It's all about the intent of the company.



    I guess I'm in the minority here, but I still believe that if you knowingly break a law, you should be willing to pay the price if you get caught. You can alway try to get the law changed, but just 'cause you think a law is dumb doesn't mean you don't have to pay the price for breaking it.

  7. #17
    Del Rio Guest

    Re: File Sharing....

    "If the company can show a pettern of behavior that indicates that they deveolped this software strictly for legal use"

    They can, and this is why the charges have failed in court twice and will fail again.

    A lot of the big name companies that are defending themselves have software that has legitimate legal applications. And do not advertise illegal doings.

    If the law passed it would be a weak one. All you would have to do is stop advertising you can rip commercial DVD's with it for example. It doesn't get the product off of the street it only makes them change their wording.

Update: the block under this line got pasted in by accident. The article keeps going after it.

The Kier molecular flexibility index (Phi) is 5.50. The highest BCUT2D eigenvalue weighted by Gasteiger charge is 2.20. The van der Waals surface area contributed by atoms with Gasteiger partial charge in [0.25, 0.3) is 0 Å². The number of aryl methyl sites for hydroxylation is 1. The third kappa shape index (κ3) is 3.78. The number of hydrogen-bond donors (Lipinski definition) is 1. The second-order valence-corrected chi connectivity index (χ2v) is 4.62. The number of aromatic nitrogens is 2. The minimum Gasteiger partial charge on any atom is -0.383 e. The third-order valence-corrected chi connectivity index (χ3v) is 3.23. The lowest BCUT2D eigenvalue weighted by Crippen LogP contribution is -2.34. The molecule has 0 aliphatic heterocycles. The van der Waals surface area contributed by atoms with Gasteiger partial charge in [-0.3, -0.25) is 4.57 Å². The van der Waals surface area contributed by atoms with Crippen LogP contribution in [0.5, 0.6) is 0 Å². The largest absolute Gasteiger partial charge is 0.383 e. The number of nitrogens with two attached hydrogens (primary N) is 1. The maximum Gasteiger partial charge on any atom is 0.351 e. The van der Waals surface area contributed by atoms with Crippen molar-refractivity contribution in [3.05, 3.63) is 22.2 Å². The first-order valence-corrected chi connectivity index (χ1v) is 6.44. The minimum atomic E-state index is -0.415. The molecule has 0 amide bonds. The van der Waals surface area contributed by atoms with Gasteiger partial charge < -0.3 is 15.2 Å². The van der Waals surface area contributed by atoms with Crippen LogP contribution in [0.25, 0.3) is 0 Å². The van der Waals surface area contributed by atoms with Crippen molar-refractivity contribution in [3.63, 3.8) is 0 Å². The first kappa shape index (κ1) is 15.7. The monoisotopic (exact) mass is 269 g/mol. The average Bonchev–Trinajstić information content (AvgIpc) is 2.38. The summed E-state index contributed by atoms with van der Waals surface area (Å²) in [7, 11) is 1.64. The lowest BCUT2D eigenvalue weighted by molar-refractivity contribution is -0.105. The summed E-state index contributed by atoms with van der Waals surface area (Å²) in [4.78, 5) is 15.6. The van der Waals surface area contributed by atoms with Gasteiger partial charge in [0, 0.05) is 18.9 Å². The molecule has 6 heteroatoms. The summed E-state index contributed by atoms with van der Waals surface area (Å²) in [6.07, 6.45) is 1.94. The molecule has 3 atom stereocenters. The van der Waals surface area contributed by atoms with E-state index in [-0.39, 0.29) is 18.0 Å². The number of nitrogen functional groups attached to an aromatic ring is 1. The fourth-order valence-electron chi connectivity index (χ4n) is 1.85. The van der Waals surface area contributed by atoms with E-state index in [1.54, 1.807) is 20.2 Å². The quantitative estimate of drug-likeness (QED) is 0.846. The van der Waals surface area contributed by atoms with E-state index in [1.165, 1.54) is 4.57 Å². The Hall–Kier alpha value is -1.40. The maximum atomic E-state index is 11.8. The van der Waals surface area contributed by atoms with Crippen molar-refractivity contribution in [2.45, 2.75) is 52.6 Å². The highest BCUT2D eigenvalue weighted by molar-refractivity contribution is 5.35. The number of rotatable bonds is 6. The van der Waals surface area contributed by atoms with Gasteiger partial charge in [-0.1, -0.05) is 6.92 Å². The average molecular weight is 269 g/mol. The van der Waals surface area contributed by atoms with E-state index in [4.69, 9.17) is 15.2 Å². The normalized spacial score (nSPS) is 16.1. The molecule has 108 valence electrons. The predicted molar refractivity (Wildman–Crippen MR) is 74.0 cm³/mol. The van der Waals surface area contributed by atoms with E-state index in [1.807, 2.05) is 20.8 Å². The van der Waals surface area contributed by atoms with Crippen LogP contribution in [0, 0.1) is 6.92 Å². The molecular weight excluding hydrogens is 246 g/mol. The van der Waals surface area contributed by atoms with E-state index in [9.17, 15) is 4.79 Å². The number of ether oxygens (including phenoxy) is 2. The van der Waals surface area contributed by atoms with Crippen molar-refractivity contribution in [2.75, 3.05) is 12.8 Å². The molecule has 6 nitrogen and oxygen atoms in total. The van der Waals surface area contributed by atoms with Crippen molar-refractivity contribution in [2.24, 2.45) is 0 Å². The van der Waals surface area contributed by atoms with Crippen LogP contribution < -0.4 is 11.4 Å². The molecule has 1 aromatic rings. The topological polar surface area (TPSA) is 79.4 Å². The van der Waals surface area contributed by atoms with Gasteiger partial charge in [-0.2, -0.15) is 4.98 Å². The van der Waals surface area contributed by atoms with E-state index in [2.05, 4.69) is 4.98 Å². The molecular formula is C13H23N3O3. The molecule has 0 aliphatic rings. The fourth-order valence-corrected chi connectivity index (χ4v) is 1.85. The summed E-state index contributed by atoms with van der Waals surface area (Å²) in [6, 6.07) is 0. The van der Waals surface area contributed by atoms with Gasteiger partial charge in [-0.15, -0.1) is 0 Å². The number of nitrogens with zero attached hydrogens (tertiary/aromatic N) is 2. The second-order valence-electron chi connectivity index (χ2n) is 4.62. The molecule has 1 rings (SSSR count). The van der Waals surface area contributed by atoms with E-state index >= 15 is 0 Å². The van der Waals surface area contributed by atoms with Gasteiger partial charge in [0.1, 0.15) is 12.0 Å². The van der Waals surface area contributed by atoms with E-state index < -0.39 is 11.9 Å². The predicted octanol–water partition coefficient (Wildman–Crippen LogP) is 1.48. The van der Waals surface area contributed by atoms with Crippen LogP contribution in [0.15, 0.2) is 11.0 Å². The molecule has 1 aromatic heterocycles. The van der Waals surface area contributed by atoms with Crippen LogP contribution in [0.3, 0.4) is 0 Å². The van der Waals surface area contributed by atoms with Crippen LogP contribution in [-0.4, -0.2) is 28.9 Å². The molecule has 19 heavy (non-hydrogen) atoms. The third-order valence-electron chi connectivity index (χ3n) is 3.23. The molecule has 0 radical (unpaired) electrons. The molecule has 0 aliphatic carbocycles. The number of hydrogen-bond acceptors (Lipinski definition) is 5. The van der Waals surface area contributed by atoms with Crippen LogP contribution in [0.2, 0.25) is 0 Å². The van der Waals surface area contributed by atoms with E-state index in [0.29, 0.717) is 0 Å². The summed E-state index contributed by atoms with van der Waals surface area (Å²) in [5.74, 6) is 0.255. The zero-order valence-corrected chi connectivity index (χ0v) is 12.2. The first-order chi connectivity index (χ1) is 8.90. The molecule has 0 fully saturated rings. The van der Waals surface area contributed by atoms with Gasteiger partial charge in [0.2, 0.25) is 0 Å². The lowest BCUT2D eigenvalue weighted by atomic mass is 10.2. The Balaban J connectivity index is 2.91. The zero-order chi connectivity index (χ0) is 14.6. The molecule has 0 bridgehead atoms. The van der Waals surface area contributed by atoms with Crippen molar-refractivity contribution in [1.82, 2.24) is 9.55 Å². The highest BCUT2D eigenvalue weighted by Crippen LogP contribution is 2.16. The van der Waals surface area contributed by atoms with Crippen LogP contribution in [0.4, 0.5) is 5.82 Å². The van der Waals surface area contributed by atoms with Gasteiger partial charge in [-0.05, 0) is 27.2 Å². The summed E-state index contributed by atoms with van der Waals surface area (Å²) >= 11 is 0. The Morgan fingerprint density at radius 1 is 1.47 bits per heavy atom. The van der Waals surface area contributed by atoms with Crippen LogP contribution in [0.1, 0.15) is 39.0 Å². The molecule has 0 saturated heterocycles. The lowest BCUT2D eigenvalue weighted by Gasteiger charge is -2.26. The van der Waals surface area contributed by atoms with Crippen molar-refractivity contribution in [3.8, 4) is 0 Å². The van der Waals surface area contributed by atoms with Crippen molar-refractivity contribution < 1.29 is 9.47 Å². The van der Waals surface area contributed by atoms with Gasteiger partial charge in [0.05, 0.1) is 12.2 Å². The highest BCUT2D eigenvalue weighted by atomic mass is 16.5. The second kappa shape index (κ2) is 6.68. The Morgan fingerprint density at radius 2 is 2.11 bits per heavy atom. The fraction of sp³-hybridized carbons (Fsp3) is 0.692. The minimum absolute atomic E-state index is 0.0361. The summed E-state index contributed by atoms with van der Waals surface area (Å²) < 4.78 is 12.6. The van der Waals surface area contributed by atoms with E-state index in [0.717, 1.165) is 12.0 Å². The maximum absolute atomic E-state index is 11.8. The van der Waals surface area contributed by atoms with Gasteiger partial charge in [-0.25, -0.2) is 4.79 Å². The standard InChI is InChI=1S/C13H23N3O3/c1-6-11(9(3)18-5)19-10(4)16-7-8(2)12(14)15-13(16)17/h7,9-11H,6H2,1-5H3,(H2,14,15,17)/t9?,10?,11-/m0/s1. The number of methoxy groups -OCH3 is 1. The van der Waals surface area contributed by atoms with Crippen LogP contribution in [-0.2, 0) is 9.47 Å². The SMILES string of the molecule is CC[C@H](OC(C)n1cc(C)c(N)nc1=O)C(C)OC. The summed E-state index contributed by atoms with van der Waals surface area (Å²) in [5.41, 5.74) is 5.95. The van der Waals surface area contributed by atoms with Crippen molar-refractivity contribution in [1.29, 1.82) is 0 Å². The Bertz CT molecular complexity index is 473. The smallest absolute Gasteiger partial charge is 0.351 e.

I am fairly sure that software companies will not be held responsible for the actions of their users. Especially if in their EULA they say it is illegal to do this and that, and we do not promote it. ALOT of this software says that.
    I think it will continue to come down to the individual.

  8. #18
    GQVikesfan is offline Starter
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    Re: File Sharing....

    "JDogg926" wrote:
    The first Napster thing is what made me stop listening to Metallica. Bunch of Pansy-arses.

    I also read somewhere that bands and artists make the majority of their money touring and doing live shows, not record sales.
    ^ I heard that too..
    My toys!
    http://photobucket.com/albums/v158/GQNauticaGuy/?action=viewĄt=car2.jpg
    http://img.photobucket.com/albums/v158/GQNauticaGuy/Audi3.jpg

  9. #19
    smootpepper is offline Pro-Bowler
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    Re: File Sharing....

    "josdin00" wrote:
    "Del Rio" wrote:
    I doubt they will be able to uphold any law or even pass a legitimate one in regards to this.

    The software companies are not to blame most of them have practical legal uses and as long as they do not advertise illegal activity they have done absolutely nothing wrong.
    The companies that don't promote illegal activities aren't going to lose if they get sued.

    from the article: